Like all other methodologies, webcam interviews are not right for every project. However, the method does provide many advantages in the right context.  As more people have computers with webcams and get more comfortable using them, webcam focus groups and in-depth interviews will continue their rapid growth rate in our industry.

Simple Ways to Stretch Your Research Dollars

Sure the market research industry is rebounding, but companies—including your clients—are still going to be looking for ways to run leaner. Make working with you a no-brainer with these simple ways to stretch your research dollars. The original article by Ken Zeldis and Amy Rey of Pennington, N.J.-based Zeldis Research Associates appeared in a recent issue of Quirk’s email newsletter. Here we highlight some of their ideas:

  • Consider online qualitative research: Would a bulletin board focus group work just as well as (or better than) an in-person focus group? You bet. You’ll save on travel costs—and time—and you’ll be impressed with richer, more in-depth responses from your participants. Before going the traditional route, check to see if your research can be conducted online with a bulletin board focus group, webcam focus group, online journaling or other online research software.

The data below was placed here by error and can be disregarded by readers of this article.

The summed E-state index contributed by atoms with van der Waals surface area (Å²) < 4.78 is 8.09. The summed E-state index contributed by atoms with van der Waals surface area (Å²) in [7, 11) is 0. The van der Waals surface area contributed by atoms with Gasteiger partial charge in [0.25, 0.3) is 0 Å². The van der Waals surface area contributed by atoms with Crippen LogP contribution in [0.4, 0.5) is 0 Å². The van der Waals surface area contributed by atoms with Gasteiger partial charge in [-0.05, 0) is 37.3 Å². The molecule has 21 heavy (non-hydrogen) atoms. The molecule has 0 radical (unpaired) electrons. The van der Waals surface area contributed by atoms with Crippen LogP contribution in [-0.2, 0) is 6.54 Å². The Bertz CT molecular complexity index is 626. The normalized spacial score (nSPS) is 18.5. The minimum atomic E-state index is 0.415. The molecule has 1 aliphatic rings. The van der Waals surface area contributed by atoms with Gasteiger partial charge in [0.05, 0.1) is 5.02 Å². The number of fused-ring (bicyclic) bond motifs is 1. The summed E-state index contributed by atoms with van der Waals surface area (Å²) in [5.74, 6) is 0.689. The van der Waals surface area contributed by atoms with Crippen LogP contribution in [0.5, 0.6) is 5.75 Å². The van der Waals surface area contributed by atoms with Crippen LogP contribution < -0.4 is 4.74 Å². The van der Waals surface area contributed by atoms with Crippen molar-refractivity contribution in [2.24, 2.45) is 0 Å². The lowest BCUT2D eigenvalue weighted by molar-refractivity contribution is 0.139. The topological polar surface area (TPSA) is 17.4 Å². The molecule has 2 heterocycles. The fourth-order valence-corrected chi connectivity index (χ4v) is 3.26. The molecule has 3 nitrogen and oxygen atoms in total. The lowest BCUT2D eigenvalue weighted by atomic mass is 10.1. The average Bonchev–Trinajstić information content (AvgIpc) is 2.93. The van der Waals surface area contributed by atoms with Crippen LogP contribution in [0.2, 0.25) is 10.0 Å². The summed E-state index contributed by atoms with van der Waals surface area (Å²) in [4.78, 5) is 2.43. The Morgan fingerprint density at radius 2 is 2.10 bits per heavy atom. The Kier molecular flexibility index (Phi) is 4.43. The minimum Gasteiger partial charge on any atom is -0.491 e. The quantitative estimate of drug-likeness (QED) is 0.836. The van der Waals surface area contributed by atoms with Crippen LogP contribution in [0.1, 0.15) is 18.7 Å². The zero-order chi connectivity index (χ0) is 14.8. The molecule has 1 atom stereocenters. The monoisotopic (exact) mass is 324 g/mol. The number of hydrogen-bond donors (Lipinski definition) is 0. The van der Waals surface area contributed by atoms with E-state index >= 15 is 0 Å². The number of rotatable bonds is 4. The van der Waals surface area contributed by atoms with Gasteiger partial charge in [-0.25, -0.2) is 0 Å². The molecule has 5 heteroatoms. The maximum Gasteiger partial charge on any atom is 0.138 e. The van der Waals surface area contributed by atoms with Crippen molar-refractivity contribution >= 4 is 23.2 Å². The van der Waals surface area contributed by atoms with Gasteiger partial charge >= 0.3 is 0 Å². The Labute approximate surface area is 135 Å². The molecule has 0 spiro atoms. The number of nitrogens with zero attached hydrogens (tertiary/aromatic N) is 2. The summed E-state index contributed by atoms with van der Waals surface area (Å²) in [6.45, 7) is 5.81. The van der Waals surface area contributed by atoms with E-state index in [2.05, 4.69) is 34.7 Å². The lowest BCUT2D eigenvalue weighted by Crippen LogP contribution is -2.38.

• Reduce cost at the margin: You’ve probably noticed that participation is higher in slower economic times—that’s because those incentives mean more to your participants. Zeldis and Rey suggest looking for the low-hanging costs—like participants. If you think you’ll get 100 percent participation, recruit 12 instead of 15. Which leads us to the next tip…
  • Increase response rates: Zeldis and Rey say they see participation increase 50 percent when the study is sponsored by the client. Consider going this route, provided you don’t think it will create biased results. They also say touching base with participants beforehand and letting them know you’re looking forward to the study can increase response rates.